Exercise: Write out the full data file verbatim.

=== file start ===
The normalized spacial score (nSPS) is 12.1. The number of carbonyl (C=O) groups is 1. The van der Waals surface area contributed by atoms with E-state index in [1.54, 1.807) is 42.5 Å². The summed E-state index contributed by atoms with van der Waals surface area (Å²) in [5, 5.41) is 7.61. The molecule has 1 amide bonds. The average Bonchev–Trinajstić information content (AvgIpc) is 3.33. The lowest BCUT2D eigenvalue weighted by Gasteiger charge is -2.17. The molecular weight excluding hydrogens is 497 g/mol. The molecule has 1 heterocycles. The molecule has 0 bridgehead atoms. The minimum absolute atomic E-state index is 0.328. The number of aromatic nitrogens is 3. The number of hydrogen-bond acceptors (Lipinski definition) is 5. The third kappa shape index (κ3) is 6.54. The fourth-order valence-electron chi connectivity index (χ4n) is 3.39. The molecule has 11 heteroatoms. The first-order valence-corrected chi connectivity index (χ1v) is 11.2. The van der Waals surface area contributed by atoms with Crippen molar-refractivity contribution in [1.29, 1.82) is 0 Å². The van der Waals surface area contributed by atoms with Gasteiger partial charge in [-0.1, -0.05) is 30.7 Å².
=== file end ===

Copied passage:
The normalized spacial score (nSPS) is 12.1. The number of carbonyl (C=O) groups is 1. The van der Waals surface area contributed by atoms with E-state index in [1.54, 1.807) is 42.5 Å². The summed E-state index contributed by atoms with van der Waals surface area (Å²) in [5, 5.41) is 7.61. The molecule has 1 amide bonds. The average Bonchev–Trinajstić information content (AvgIpc) is 3.33. The lowest BCUT2D eigenvalue weighted by Gasteiger charge is -2.17. The molecular weight excluding hydrogens is 497 g/mol. The molecule has 1 heterocycles. The molecule has 0 bridgehead atoms. The minimum absolute atomic E-state index is 0.328. The number of aromatic nitrogens is 3. The number of hydrogen-bond acceptors (Lipinski definition) is 5. The third kappa shape index (κ3) is 6.54. The fourth-order valence-electron chi connectivity index (χ4n) is 3.39. The molecule has 11 heteroatoms. The first-order valence-corrected chi connectivity index (χ1v) is 11.2. The van der Waals surface area contributed by atoms with Crippen molar-refractivity contribution in [1.29, 1.82) is 0 Å². The van der Waals surface area contributed by atoms with Gasteiger partial charge in [-0.1, -0.05) is 30.7 Å².